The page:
I had heard people talking about this book ever since it was published--countless people I know had read it and loved it--so I bought it; but then I found myself passing it by on my TBR (to be read) shelf time and time again because I wasn't sure it was my cup of tea (as it turns out, I misunderstood what the book was about from the descriptions I was given). Then I met a new friend and neighbor and she kept at me about it, saying I must read it. FINALLY, after close to two years gathering dust … more
The Guernsey Literary and Potato Peel Pie Society by Mary Ann Shaffer is a charming epistolary novel (for those of you who forgot your high school English terms, that means that the book is a series of letters) but perhaps too charming. In the novel, a young, unmarried British writer named Juliet has found success with a series of newspaper columns during WWII. Now (in 1946) the columns are compiled as a book and she's even more successful. As she searches for a new topic to tackle, … more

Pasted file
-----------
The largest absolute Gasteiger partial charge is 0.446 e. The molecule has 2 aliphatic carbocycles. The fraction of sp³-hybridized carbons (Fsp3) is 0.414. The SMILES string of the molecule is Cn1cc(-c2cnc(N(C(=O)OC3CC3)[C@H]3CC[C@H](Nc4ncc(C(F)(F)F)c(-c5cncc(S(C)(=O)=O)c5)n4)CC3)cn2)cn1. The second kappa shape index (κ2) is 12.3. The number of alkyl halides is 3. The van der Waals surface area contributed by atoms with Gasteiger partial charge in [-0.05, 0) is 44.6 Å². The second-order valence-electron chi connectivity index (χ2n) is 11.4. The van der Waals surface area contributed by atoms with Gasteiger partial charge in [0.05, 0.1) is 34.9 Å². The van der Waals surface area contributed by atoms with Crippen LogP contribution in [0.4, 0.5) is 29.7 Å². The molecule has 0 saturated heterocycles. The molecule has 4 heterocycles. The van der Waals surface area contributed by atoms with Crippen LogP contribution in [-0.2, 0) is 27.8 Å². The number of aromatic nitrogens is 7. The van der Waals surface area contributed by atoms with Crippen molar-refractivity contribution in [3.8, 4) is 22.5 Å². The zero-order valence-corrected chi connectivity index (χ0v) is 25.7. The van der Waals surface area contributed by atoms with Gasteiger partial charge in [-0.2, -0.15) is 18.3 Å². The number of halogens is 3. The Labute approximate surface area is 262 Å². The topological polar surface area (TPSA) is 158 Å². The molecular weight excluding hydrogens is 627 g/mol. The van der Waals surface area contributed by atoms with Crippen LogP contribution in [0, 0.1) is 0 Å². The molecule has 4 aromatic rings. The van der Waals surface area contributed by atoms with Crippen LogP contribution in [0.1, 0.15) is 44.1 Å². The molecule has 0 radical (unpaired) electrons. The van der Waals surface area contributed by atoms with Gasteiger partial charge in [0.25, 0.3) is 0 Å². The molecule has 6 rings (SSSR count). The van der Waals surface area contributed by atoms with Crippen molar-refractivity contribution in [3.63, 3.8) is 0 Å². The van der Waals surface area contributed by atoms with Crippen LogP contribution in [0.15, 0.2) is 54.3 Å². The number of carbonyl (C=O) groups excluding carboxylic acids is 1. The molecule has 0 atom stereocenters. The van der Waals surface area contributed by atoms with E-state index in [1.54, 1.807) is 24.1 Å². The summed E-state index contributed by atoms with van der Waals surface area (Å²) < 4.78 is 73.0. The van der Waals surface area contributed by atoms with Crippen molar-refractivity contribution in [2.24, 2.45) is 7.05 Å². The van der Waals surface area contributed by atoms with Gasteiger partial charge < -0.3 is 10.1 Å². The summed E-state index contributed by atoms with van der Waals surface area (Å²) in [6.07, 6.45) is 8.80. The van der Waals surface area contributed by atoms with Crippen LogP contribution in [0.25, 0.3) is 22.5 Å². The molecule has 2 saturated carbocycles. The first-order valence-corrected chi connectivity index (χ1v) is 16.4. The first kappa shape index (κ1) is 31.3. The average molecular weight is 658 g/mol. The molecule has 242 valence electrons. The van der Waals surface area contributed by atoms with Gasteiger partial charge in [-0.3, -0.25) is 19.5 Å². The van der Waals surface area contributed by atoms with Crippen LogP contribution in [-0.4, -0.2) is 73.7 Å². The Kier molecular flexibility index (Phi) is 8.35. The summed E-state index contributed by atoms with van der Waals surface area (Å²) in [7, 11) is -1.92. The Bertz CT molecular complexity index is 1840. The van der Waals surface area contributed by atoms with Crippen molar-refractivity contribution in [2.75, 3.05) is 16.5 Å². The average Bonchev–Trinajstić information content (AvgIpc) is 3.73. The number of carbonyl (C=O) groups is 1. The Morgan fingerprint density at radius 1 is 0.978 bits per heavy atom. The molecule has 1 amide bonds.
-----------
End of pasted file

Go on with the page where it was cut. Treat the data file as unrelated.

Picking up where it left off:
Okay, that’s definitely a long title. It’s also a perfect title for a perfectly entertaining, intriguing and informative love story, world war II drama, and mystery with a twist. The twist is that the story’s told entirely in letters between the characters. The wonder is it works so perfectly. A writer looking for a book idea after wartime success finds herself accidentally corresponding with people who’ve lived through the German occupation … more